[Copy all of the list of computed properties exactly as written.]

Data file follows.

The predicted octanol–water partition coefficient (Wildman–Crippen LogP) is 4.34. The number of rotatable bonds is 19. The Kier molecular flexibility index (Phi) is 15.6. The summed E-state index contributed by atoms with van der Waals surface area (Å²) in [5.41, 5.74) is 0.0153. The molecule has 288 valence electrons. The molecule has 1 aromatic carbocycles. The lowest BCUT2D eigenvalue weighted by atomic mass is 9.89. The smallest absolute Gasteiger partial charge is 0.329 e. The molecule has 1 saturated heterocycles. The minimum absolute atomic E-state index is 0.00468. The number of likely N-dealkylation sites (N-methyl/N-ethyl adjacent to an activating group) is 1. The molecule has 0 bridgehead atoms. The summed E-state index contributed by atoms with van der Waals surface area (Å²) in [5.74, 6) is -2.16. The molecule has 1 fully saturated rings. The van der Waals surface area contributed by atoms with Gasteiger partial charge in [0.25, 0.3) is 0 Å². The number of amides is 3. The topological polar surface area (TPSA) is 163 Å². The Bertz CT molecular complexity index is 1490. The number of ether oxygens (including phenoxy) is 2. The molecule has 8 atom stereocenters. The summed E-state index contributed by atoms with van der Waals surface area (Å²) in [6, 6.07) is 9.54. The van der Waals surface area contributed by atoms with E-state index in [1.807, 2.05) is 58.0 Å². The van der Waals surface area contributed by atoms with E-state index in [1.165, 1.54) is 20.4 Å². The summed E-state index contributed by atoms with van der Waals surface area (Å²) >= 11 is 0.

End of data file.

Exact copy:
The predicted octanol–water partition coefficient (Wildman–Crippen LogP) is 4.34. The number of rotatable bonds is 19. The Kier molecular flexibility index (Phi) is 15.6. The summed E-state index contributed by atoms with van der Waals surface area (Å²) in [5.41, 5.74) is 0.0153. The molecule has 288 valence electrons. The molecule has 1 aromatic carbocycles. The lowest BCUT2D eigenvalue weighted by atomic mass is 9.89. The smallest absolute Gasteiger partial charge is 0.329 e. The molecule has 1 saturated heterocycles. The minimum absolute atomic E-state index is 0.00468. The number of likely N-dealkylation sites (N-methyl/N-ethyl adjacent to an activating group) is 1. The molecule has 0 bridgehead atoms. The summed E-state index contributed by atoms with van der Waals surface area (Å²) in [5.74, 6) is -2.16. The molecule has 1 fully saturated rings. The van der Waals surface area contributed by atoms with Gasteiger partial charge in [0.25, 0.3) is 0 Å². The number of amides is 3. The topological polar surface area (TPSA) is 163 Å². The Bertz CT molecular complexity index is 1490. The number of ether oxygens (including phenoxy) is 2. The molecule has 8 atom stereocenters. The summed E-state index contributed by atoms with van der Waals surface area (Å²) in [6, 6.07) is 9.54. The van der Waals surface area contributed by atoms with E-state index in [1.807, 2.05) is 58.0 Å². The van der Waals surface area contributed by atoms with E-state index in [1.165, 1.54) is 20.4 Å². The summed E-state index contributed by atoms with van der Waals surface area (Å²) >= 11 is 0.